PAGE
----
Holden: My parents had a philosophy that a good life was a question of luck and circumstance, as well as hard work and talent. My models, in other words, made sure I knew that the good things I received weren’t given to me because I was inherently better or more deserving than the people who weren’t receiving them. My parents chose generously to put their children’s education first. My mother taught at an independent school (The Family School, no less) where we signed the Earth Prayer in sign language to a flag with the earth on it, along with pledging allegiance to the American flag. I then went across the creek (literally) to attend Midland, an alternative boarding high school, living in cabins, going to classes six days a week, chopping wood to build fires to heat shower water, and tending to the garden and school buildings in lieu of custodial staff. I graduated with fourteen other kids. In such a fishbowl, it was nearly impossible to get away with questionable behavior, or patterns that were damaging to oneself or others, for long. Midland wasn’t a perfect community, but it was a community that was aware that it was a community, if that makes sense. Here was an active dialectic between the individual and the community—at fourteen, I was challenged to formulate an idea about what the relationship of an individual was to their community. There was no fading into the woodwork in a community like that.

So in the wider world outside my bizarre, bucolic hippie bubble, when I saw more plainly how many people not only weren’t seen and acknowledged, but that entire systems of thought, economy, and government depended on that invisibility, it struck me as bizarre. It was absurd that a group of people would be believed to be inherently better than any other group. I wasn’t raised to believe I’d go to hell if I didn’t serve in some way; it wasn’t a guilt trip. I just was exposed to parents and teachers who accepted substantial pay cuts and long, grueling hours for my benefit. I’d been listened to by many patient and loving adults as I grew up, and it seemed in keeping with what I valued about life to turn around and listen to others who hadn’t gotten that.

In high school I applied for a grant to go to Ecuador, and my host mother there happened to be the executive director of the country’s largest family planning organization—a powerful thing to see at sixteen years old. Coming to work with her sealed the deal, in terms of my commitment to exploring the capacity of art to expose and address social justice issues. Perhaps I’d have done it some other way, like with film or something, but writing was something I had loved for years already and that I could do with little equipment and no team members at really any time—it was a very portable habit!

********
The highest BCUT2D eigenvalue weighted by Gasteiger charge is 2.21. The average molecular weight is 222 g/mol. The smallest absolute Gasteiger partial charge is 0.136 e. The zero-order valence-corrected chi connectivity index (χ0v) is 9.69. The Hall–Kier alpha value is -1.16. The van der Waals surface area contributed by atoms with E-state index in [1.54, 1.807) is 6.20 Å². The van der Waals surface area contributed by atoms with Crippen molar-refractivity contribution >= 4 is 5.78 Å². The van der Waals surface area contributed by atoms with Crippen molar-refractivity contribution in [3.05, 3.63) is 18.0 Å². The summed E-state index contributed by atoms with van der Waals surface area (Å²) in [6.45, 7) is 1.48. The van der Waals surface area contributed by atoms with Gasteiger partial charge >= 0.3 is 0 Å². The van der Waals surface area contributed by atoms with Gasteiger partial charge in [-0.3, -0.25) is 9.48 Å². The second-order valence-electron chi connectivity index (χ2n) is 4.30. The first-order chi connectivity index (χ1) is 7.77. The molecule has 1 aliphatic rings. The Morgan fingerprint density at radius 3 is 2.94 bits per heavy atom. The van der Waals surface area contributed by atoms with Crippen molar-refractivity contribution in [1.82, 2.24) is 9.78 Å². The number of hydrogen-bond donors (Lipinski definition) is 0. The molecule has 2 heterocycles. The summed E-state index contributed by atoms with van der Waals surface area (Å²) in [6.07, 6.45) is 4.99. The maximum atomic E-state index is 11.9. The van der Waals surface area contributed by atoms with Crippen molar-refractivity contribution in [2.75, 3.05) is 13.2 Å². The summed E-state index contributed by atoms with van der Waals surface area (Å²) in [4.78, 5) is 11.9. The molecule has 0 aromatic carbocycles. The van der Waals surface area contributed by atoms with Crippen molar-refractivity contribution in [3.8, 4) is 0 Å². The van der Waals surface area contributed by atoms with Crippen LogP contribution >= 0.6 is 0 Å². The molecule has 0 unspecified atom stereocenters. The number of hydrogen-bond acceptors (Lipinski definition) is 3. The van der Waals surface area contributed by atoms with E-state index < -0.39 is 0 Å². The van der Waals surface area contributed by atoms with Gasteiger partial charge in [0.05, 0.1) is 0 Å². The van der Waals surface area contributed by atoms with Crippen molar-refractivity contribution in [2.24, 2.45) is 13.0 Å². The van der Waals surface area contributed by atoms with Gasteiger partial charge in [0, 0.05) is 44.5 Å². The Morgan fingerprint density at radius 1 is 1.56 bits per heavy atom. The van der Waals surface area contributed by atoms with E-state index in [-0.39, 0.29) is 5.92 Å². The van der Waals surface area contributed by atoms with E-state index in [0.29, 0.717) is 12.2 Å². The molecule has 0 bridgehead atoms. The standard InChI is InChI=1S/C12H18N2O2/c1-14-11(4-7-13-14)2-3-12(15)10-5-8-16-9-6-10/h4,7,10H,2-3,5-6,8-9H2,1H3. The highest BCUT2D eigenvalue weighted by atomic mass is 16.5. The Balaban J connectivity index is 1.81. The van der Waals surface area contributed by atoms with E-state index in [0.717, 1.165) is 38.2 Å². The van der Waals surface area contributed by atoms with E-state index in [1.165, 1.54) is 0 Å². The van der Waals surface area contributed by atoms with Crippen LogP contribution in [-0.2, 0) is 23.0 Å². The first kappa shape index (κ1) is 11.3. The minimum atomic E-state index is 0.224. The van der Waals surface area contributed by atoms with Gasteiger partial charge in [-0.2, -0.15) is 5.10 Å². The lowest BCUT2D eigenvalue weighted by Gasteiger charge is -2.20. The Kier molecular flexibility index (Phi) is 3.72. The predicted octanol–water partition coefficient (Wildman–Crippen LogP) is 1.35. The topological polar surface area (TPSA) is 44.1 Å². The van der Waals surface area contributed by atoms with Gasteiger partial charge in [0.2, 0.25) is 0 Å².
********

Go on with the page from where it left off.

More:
Rumpus: I love that you’ve chosen writing—often an internal, self-focused act—for external ends, to reveal the lives of others. One general criticism of the American creative writing system is that the opposite often happens: that workshop breeds a retreat into the personal, writing as competition. How did you arrive—educationally and personally—as a writer? What has convinced you that words can and do matter beyond the page?

Holden: Writing quickly became how I recorded and processed the disparities I saw as I began traveling to other countries. The rest of the arrival took place in college, when I had the warm and fuzzy experience that all budding young scribblers deserve. I mean, I took sixteen creative writing workshops during my three years at Brown, and had more kind and generous mentors than some writers get in a lifetime. What I knew, beyond a doubt, after knowing such a phenomenal cast of role models, was that kindness could go hand in hand with wonderful literary accomplishments. Successful writers did not have to be assholes. Writing and poetry could be a way of living, a way of perceiving the world, a way of including—not a way of protecting oneself, of justifying asshole-ic behavior, of shutting people out.

Rumpus: Early in the book, you share some developmental advice received: “It makes little sense to plan too closely in Africa.” That advice is revealed in the book: the Survival Girls initially struggle to secure sponsorship and funding, their 2011 World Refugee Day performance is marred by external distractions, and your frustration with fellow developmental worker Michael reaches a fever pitch. It becomes difficult for you to trust anyone, and you worry that you might let these women down (“We want language to tell the truth for us,” you tell the Girls—aware of your own guilt). And yet you persevered, and helped bring these women’s deserving stories to an audience that needs to hear them. What helped you to do so? And, in a related vein, what advice do you have for those considering developmental work?